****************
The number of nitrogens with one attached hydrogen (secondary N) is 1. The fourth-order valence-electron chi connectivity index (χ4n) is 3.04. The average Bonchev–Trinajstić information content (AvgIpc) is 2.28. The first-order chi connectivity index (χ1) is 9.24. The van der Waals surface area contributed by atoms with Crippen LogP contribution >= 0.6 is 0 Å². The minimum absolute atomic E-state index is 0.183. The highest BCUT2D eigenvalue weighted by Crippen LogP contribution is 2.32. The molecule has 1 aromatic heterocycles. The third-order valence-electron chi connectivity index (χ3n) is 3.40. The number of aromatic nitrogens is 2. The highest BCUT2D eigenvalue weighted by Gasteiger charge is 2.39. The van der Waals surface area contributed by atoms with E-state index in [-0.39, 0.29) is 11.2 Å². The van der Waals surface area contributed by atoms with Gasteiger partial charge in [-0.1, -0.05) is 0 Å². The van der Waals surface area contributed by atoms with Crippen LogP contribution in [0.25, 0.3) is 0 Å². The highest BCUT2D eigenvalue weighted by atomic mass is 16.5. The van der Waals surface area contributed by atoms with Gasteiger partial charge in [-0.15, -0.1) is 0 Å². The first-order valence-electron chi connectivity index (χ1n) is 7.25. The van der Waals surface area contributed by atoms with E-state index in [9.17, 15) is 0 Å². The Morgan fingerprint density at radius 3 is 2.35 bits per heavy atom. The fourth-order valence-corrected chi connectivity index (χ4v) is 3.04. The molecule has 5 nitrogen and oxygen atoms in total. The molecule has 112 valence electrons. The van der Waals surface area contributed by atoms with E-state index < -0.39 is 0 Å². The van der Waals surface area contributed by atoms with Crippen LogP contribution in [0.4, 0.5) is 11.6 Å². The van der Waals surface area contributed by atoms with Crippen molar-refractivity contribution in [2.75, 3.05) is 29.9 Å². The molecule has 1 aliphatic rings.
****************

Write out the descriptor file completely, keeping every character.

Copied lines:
The number of nitrogens with one attached hydrogen (secondary N) is 1. The fourth-order valence-electron chi connectivity index (χ4n) is 3.04. The average Bonchev–Trinajstić information content (AvgIpc) is 2.28. The first-order chi connectivity index (χ1) is 9.24. The van der Waals surface area contributed by atoms with Crippen LogP contribution >= 0.6 is 0 Å². The minimum absolute atomic E-state index is 0.183. The highest BCUT2D eigenvalue weighted by Crippen LogP contribution is 2.32. The molecule has 1 aromatic heterocycles. The third-order valence-electron chi connectivity index (χ3n) is 3.40. The number of aromatic nitrogens is 2. The highest BCUT2D eigenvalue weighted by Gasteiger charge is 2.39. The van der Waals surface area contributed by atoms with E-state index in [-0.39, 0.29) is 11.2 Å². The van der Waals surface area contributed by atoms with Gasteiger partial charge in [-0.1, -0.05) is 0 Å². The van der Waals surface area contributed by atoms with Crippen LogP contribution in [0.25, 0.3) is 0 Å². The highest BCUT2D eigenvalue weighted by atomic mass is 16.5. The van der Waals surface area contributed by atoms with Gasteiger partial charge in [-0.15, -0.1) is 0 Å². The first-order valence-electron chi connectivity index (χ1n) is 7.25. The van der Waals surface area contributed by atoms with E-state index in [9.17, 15) is 0 Å². The Morgan fingerprint density at radius 3 is 2.35 bits per heavy atom. The fourth-order valence-corrected chi connectivity index (χ4v) is 3.04. The molecule has 5 nitrogen and oxygen atoms in total. The molecule has 112 valence electrons. The van der Waals surface area contributed by atoms with E-state index < -0.39 is 0 Å². The van der Waals surface area contributed by atoms with Crippen LogP contribution in [0.4, 0.5) is 11.6 Å². The van der Waals surface area contributed by atoms with Crippen molar-refractivity contribution in [2.75, 3.05) is 29.9 Å². The molecule has 1 aliphatic rings.